Lewis Baston on the polls and ‘How the Lib Dems will actually do’

I wrote last October about election expert Lewis Baston’s forecast for the next election, based on his analysis not only of the polls, but also of the trends in the ‘swing seats’, the battlegrounds which, in a first-past-the-post voting system, actually matter. His forecast for May 2015 was that Labour would edge the Tories by 36% to 34%, with the Lib Dems on 16%, and relatively few seats changing hands.

Over at Progress Online, Lewis has returned to the fray, and asked the question, ‘How will the Lib Dems actually do?’. Here’s his conclusion:

It is always troublesome to translate Liberal Democrat votes into seats. The party can have elections where it gains seats despite losing votes (as in 1997) and vice versa (as in 2010). But, even if the party struggles back up to 15-17 per cent, there is no way it will not result in a loss of seats. Local election results suggest that it will be near-impossible for the party to hold a number of metropolitan seats against Labour (Manchester Withington being the most drastic example).

Scotland is also a huge problem. Although their polling support is down by the same 12 points or so there as in England, they were already at rock bottom in half of Scotland in 2010 (losing 12 points would give them negative votes in 30 Scottish seats). The drop must be concentrated in the seats where they polled reasonably well in 2010. They are in serious danger of losing up to 10 of their 11 Scottish seats.

The crucial thing for the Liberal Democrats is whether differentiating themselves from the Conservatives, the visceral anti-Toryism of progressive voters, and Ukip, can save the suburban and south-western seats they hold against the Tories. Last year I ventured that the Liberal Democrats would get 35-40 seats. That still feels about right, but a bit of a closer look at the history and at Scotland makes me think that 35 is more likely than 40.

My own instinct – and Lewis is kind enough to reference me as a “reality-based” Lib Dem – is that the current range is a little higher, say 35-45 seats – not least because I think some of our Scottish MPs could well hold on in spite of the undoubtedly tough time the party there is enduring.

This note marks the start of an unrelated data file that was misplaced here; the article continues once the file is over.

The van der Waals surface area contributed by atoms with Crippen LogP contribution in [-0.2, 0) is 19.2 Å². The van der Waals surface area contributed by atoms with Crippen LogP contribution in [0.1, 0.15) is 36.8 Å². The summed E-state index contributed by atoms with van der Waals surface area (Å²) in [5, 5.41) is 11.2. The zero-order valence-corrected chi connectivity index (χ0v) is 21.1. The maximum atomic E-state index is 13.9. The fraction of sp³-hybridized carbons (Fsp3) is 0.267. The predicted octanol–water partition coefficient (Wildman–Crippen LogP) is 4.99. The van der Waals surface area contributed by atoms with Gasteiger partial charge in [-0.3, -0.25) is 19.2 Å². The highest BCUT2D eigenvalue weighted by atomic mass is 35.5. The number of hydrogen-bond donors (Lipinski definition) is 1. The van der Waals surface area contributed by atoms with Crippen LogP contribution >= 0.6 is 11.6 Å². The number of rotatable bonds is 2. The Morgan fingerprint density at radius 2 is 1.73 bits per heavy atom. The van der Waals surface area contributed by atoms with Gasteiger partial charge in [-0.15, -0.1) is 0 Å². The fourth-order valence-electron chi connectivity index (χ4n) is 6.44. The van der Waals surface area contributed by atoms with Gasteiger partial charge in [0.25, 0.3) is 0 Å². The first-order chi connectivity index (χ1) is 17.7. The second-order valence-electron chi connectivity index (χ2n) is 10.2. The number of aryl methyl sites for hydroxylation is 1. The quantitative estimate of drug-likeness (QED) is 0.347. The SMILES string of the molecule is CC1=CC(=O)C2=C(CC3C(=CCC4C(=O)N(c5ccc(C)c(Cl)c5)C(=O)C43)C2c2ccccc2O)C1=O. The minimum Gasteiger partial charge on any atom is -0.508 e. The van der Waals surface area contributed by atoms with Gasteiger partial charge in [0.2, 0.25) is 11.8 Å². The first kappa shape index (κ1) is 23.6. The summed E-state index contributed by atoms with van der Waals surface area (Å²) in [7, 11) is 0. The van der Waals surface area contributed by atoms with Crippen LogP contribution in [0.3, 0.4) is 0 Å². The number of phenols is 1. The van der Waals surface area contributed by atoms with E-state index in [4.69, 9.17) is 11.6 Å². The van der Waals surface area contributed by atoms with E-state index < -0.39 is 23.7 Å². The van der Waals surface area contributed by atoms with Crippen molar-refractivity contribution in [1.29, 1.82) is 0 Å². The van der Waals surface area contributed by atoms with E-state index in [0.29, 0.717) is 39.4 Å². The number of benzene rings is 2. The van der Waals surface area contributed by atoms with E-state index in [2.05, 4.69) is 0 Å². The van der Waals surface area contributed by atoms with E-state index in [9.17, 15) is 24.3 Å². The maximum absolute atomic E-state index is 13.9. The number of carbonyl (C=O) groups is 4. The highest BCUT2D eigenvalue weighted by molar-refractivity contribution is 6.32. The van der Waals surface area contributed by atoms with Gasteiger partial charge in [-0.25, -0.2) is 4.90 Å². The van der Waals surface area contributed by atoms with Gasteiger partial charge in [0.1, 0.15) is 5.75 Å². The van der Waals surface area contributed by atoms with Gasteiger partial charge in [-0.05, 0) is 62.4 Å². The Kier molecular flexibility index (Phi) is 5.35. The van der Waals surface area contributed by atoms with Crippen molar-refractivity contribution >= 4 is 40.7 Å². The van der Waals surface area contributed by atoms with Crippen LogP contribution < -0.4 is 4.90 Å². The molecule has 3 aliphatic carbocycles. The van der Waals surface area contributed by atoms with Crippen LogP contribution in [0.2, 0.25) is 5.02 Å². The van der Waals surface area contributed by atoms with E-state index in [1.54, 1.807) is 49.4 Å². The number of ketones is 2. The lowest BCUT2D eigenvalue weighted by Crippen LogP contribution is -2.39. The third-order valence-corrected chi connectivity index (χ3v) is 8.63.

And, of course, as Nick Clegg’s top strategy adviser Ryan Coetzee always reminds us:

* Stephen was Editor (and Co-Editor) of Liberal Democrat Voice from 2007 to 2015, and writes at The Collected Stephen Tall.

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This entry was posted in Polls.


  • While support for the Tories and Labour has fluctuated across this parliament, that for the lib dems has remained pretty constant since 2011. This suggests that while Labour and the Tories can influence public opinion one way or the other nothing the lib dems do affects their popularity.

    What policies do you think the Lib Dems should introduce that will increase their support between now and the election?

  • “The trick in politics is to change the future, not predict it. Let’s focus on that.”

    Well, presumably the party has been trying as hard as it can to “change the future” all along, and its poll ratings have remained almost entirely static at around 10% for nearly three and a half years now. What is going to change in the next 15 months (apart from UKIP moving to centre stage as we approach the European elections)?

  • This article seems relatively optimistic. Have a look at the Electoral Calculus website, it puts us on around 23 seats.

    I had been worrying that they are under-estimating UKIP. Does anybody here understand the algorithm on the Electoral Calculus website? The polls for UKIP are consistently below what they are actually achieving in elections, and that points to something being wrong with the algorithm calculation.

    If I correct for that apparent bias in the polls, and tap in the figures Con 30% Lab 30% LibDem 10% UKIP 25% into the Electoral Calculus website, we end up with 28 seats and UKIP only 4.


    If I re-run the calculation and put UKIP at 15%, with Con and Lab both on 35%, keeping LibDem on 10%, the results are that we have 17 seats and UKIP none.

    So it looks as though the better UKIP do, the better we do (compared to how badly we do otherwise). This seems a bit counter intuitive, but think about it: UKIP are now taking votes from Labour as well as the Conservatives. I notice that they are picking up votes even in safe northern areas, and taking votes from the Conservatives mainly in southern areas. The lower the percentage of votes for Lab and Con, the higher our 10% of votes is in comparison.